The creative selfies and wefies. The dancing scene with a synchronised population looking above. The final scene shot at Sonmarg near the Tajiwas Glacier at 10,000 feet above sea level with thousands of people marching. All abiding photographic composition rules while having both – a top down and bottoms up approach! They all connect to the audience’s visual and emotional lens.
The melodious theme song Tu Jo Mila, while being catchy and moving, carries an insightful meaning. One man decides to abandon everything he had, to find the home of a long lost girl, who is speech impaired. Only to find out later, that the journey was never about her, but himself. All that he seemingly did for her, he did for himself. It boils down to serving humanity. The very purpose we are brought here on earth. When we serve others, we really serve ourselves…
Bajrangi was a late bloomer. Having failed his exams many times over, he was led to believe that he was not worthy. In fact, a zero! Sadly, over the years, the conditioning had set in. His belief in God was his greatest saving grace.
During the journey in finding Shahida’s home, he became aware of his ability. He began to discover his inner strength and warrior capabilities. While he pleaded and negotiated, he always remained true to the righteous path. A fundamental and apt message for our materialistic world!
The racial difference and projection of issues were cleverly highlighted in a criss-crossed plot. Being a Muslim, Salman chose to act as a Hindu, which lends credence. The vegetarian and non-vegetarian practices; stepping foot into a temple and mosque grounds and the rivalry between India and Pakistan in cricket matches, were some contrasting situations he had to deal with. He falls in love with Rasika. And saves a Brahmin, Munni whom he later finds out, turns out to be a Muslim, Shahida.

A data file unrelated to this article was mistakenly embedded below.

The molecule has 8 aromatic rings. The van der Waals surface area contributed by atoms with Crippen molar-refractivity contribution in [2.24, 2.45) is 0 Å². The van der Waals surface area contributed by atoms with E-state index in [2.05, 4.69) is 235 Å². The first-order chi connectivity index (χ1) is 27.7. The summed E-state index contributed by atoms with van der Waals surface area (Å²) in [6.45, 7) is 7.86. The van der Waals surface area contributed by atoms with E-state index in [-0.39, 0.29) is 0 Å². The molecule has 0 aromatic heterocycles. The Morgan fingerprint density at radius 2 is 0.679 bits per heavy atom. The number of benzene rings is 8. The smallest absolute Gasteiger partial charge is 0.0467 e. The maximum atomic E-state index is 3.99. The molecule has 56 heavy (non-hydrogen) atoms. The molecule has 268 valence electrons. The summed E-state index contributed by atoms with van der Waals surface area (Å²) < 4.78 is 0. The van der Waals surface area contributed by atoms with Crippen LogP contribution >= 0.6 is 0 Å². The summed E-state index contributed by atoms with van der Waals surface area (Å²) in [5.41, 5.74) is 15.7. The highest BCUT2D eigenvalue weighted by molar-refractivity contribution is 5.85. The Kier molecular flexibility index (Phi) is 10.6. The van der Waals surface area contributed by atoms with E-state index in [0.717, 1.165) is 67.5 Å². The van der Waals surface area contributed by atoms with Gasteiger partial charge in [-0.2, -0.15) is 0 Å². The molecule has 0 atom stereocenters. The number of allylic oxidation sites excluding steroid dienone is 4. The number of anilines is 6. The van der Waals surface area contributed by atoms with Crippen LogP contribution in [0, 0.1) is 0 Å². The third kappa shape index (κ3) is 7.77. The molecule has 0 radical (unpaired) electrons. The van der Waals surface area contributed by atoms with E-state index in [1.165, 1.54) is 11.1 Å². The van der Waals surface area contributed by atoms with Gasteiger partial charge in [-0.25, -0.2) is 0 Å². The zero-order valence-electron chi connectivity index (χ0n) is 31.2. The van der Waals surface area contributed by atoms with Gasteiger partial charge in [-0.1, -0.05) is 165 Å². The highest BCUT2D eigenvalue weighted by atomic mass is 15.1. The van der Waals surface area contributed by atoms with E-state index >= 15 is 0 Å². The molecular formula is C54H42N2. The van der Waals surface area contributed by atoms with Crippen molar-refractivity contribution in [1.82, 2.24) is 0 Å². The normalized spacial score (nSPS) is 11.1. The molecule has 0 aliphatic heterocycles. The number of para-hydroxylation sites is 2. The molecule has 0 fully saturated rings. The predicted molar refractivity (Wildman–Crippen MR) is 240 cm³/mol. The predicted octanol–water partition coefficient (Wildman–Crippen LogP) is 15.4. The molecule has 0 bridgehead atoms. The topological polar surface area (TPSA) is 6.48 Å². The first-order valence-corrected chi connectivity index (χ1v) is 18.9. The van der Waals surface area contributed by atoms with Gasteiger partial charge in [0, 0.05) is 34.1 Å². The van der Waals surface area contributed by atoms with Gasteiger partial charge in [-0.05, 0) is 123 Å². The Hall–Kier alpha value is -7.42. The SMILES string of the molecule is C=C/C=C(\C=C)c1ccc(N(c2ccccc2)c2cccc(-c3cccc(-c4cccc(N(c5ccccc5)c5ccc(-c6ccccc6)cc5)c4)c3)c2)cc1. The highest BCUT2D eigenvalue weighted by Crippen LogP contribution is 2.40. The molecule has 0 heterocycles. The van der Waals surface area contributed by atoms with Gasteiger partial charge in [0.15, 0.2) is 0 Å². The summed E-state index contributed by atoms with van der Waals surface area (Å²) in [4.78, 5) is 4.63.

I must do justice to the ‘Tu Jo Mila’ song and share its beautiful meaning:
Your abode is my companionship
Hunting for your street, I found my home
Searching for your God, I found mine
Seeking for your happiness, I found joy
Since I met you, I’ve became capable
Even with a tough journey, the destination became easy
Because You are the heartbeat and I am the heart.
Salman Khan runs a charitable organisation called ‘Being Human’. He plans to contribute part of his BB earnings to farmers, an action we applaud. We hope this CSR effort would bring some relief to the already suffering farmers including the incidence of farmer suicides arising among others, from high debt burdens.
This story reminds me of the 1971 enduring song entitled ‘Imagine’ by John Lennon. He asks – “Imagine a world with no countries, where everyone shares the universe. Then, there will be nothing to kill or die for. Imagine there is no religion nor possessions. Then, there will be no need for grief or hunger. And the world can live as one”.
From Hollywood to Bollywood, they are singing the same tune. A world without borders. People living life in peace. Living as one. Amidst all diversities. A melting pot that creates an equal society, harmonised as a whole.
The climax scene at the Pakistan-India border was intense and soul touching. The people of Pakistan marched in solidarity to the border, to honour this amazing man from India who shook their country by storm! A man who took the road less travelled. And made it to the finishing line, despite all odds. His love, compassion and devotion to God brought him there. He was no match. He was not only Shahida’s hero, but their true icon. I couldn’t help but reflect on our beloved country…
This is one ending, you’d want to stay on in your seats until the guy, with or without the torch, gives you a times-up signal. The cast, acknowledgement and special thanks continued flowing on the screen with the captivating music in the background. Three hours passed so quickly. While wiping my tears, I turned to my left and right and saw both my movie mates tearing. “This is the best movie I have ever seen. Thanks, Mum!” they echoed.
[ASIA SAMACHAR is an online newspaper for Sikhs in Southeast Asia and surrounding countries. We have a Facebook page, do give it a LIKE. Follow us on Twitter. Visit our website: www.asiasamachar.com]
Roti aka Chapati for the Soul is a collection of inspiring stories to nourish the soul. Sarjit Kaur takes you to her world momentarily, across her life journey. She currently works in Bursa Malaysia Derivatives.